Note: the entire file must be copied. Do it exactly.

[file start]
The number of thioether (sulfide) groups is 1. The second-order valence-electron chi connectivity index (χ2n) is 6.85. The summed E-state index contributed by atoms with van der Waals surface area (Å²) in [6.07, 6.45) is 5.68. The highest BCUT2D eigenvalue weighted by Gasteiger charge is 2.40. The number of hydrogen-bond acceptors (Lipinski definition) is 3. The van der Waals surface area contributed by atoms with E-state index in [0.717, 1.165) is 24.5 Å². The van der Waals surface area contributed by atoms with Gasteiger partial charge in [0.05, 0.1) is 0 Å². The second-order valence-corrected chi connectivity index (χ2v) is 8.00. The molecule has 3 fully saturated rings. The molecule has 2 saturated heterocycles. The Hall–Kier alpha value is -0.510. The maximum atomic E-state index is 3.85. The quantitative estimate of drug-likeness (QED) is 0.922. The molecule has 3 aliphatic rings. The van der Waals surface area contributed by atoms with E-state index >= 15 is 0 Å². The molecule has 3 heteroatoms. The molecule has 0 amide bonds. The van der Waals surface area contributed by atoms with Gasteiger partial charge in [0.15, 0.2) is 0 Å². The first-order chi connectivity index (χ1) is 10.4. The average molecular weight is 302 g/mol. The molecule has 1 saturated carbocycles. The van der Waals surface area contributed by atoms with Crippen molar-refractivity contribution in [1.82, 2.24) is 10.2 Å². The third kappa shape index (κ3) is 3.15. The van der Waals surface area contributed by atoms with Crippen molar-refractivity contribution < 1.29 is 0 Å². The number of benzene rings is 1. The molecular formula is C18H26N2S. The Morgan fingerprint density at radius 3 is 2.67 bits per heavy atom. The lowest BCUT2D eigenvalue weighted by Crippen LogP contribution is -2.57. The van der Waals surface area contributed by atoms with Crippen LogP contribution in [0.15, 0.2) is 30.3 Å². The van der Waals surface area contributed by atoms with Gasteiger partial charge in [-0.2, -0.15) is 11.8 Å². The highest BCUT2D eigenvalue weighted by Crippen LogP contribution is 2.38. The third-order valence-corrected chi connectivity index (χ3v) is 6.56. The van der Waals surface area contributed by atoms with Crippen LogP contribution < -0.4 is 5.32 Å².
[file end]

The number of thioether (sulfide) groups is 1. The second-order valence-electron chi connectivity index (χ2n) is 6.85. The summed E-state index contributed by atoms with van der Waals surface area (Å²) in [6.07, 6.45) is 5.68. The highest BCUT2D eigenvalue weighted by Gasteiger charge is 2.40. The number of hydrogen-bond acceptors (Lipinski definition) is 3. The van der Waals surface area contributed by atoms with E-state index in [0.717, 1.165) is 24.5 Å². The van der Waals surface area contributed by atoms with Gasteiger partial charge in [0.05, 0.1) is 0 Å². The second-order valence-corrected chi connectivity index (χ2v) is 8.00. The molecule has 3 fully saturated rings. The molecule has 2 saturated heterocycles. The Hall–Kier alpha value is -0.510. The maximum atomic E-state index is 3.85. The quantitative estimate of drug-likeness (QED) is 0.922. The molecule has 3 aliphatic rings. The van der Waals surface area contributed by atoms with E-state index >= 15 is 0 Å². The molecule has 3 heteroatoms. The molecule has 0 amide bonds. The van der Waals surface area contributed by atoms with Gasteiger partial charge in [0.15, 0.2) is 0 Å². The first-order chi connectivity index (χ1) is 10.4. The average molecular weight is 302 g/mol. The molecule has 1 saturated carbocycles. The van der Waals surface area contributed by atoms with Crippen molar-refractivity contribution in [1.82, 2.24) is 10.2 Å². The third kappa shape index (κ3) is 3.15. The van der Waals surface area contributed by atoms with Crippen molar-refractivity contribution < 1.29 is 0 Å². The number of benzene rings is 1. The molecular formula is C18H26N2S. The Morgan fingerprint density at radius 3 is 2.67 bits per heavy atom. The lowest BCUT2D eigenvalue weighted by Crippen LogP contribution is -2.57. The van der Waals surface area contributed by atoms with Crippen LogP contribution in [0.15, 0.2) is 30.3 Å². The van der Waals surface area contributed by atoms with Gasteiger partial charge in [-0.2, -0.15) is 11.8 Å². The highest BCUT2D eigenvalue weighted by Crippen LogP contribution is 2.38. The third-order valence-corrected chi connectivity index (χ3v) is 6.56. The van der Waals surface area contributed by atoms with Crippen LogP contribution < -0.4 is 5.32 Å².